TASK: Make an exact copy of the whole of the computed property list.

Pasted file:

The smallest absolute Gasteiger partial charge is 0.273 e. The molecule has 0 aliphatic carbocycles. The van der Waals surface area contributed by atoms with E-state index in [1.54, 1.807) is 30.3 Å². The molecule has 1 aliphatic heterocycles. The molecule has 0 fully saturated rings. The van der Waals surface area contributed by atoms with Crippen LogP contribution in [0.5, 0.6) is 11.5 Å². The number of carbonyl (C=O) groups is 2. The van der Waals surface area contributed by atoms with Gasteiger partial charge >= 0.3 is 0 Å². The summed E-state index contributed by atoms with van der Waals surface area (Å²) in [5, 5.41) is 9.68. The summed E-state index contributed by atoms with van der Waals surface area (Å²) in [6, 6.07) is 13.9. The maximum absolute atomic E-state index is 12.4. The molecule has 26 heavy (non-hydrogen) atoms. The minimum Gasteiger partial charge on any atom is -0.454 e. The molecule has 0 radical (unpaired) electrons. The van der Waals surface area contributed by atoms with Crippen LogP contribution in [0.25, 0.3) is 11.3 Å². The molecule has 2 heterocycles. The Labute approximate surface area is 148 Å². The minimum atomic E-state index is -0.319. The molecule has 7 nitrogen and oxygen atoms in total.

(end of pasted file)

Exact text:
The smallest absolute Gasteiger partial charge is 0.273 e. The molecule has 0 aliphatic carbocycles. The van der Waals surface area contributed by atoms with E-state index in [1.54, 1.807) is 30.3 Å². The molecule has 1 aliphatic heterocycles. The molecule has 0 fully saturated rings. The van der Waals surface area contributed by atoms with Crippen LogP contribution in [0.5, 0.6) is 11.5 Å². The number of carbonyl (C=O) groups is 2. The van der Waals surface area contributed by atoms with Gasteiger partial charge >= 0.3 is 0 Å². The summed E-state index contributed by atoms with van der Waals surface area (Å²) in [5, 5.41) is 9.68. The summed E-state index contributed by atoms with van der Waals surface area (Å²) in [6, 6.07) is 13.9. The maximum absolute atomic E-state index is 12.4. The molecule has 26 heavy (non-hydrogen) atoms. The minimum Gasteiger partial charge on any atom is -0.454 e. The molecule has 0 radical (unpaired) electrons. The van der Waals surface area contributed by atoms with Crippen LogP contribution in [0.25, 0.3) is 11.3 Å². The molecule has 2 heterocycles. The Labute approximate surface area is 148 Å². The minimum atomic E-state index is -0.319. The molecule has 7 nitrogen and oxygen atoms in total.